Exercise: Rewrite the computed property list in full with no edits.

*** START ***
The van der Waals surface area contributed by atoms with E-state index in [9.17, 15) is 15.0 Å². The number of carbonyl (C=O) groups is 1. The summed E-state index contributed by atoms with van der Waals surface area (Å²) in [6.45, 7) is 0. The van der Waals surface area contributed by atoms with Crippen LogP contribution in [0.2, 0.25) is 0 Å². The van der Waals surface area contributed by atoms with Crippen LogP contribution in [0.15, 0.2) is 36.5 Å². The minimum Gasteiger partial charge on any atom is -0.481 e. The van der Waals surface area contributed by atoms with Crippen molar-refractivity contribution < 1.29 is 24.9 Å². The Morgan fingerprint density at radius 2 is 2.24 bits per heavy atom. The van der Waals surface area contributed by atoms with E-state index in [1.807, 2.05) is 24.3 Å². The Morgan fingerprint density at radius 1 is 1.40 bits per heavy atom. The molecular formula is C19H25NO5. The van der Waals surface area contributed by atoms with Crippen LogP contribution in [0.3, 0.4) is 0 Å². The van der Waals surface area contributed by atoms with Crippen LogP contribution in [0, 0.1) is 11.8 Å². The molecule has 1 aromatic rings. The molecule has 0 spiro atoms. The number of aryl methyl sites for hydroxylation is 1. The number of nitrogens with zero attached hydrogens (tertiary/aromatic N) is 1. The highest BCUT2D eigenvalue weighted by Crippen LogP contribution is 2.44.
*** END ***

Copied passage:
The van der Waals surface area contributed by atoms with E-state index in [9.17, 15) is 15.0 Å². The number of carbonyl (C=O) groups is 1. The summed E-state index contributed by atoms with van der Waals surface area (Å²) in [6.45, 7) is 0. The van der Waals surface area contributed by atoms with Crippen LogP contribution in [0.2, 0.25) is 0 Å². The van der Waals surface area contributed by atoms with Crippen LogP contribution in [0.15, 0.2) is 36.5 Å². The minimum Gasteiger partial charge on any atom is -0.481 e. The van der Waals surface area contributed by atoms with Crippen molar-refractivity contribution < 1.29 is 24.9 Å². The Morgan fingerprint density at radius 2 is 2.24 bits per heavy atom. The van der Waals surface area contributed by atoms with E-state index in [1.807, 2.05) is 24.3 Å². The Morgan fingerprint density at radius 1 is 1.40 bits per heavy atom. The molecular formula is C19H25NO5. The van der Waals surface area contributed by atoms with Crippen LogP contribution in [0.3, 0.4) is 0 Å². The van der Waals surface area contributed by atoms with Crippen LogP contribution in [0, 0.1) is 11.8 Å². The molecule has 1 aromatic rings. The molecule has 0 spiro atoms. The number of aryl methyl sites for hydroxylation is 1. The number of nitrogens with zero attached hydrogens (tertiary/aromatic N) is 1. The highest BCUT2D eigenvalue weighted by Crippen LogP contribution is 2.44.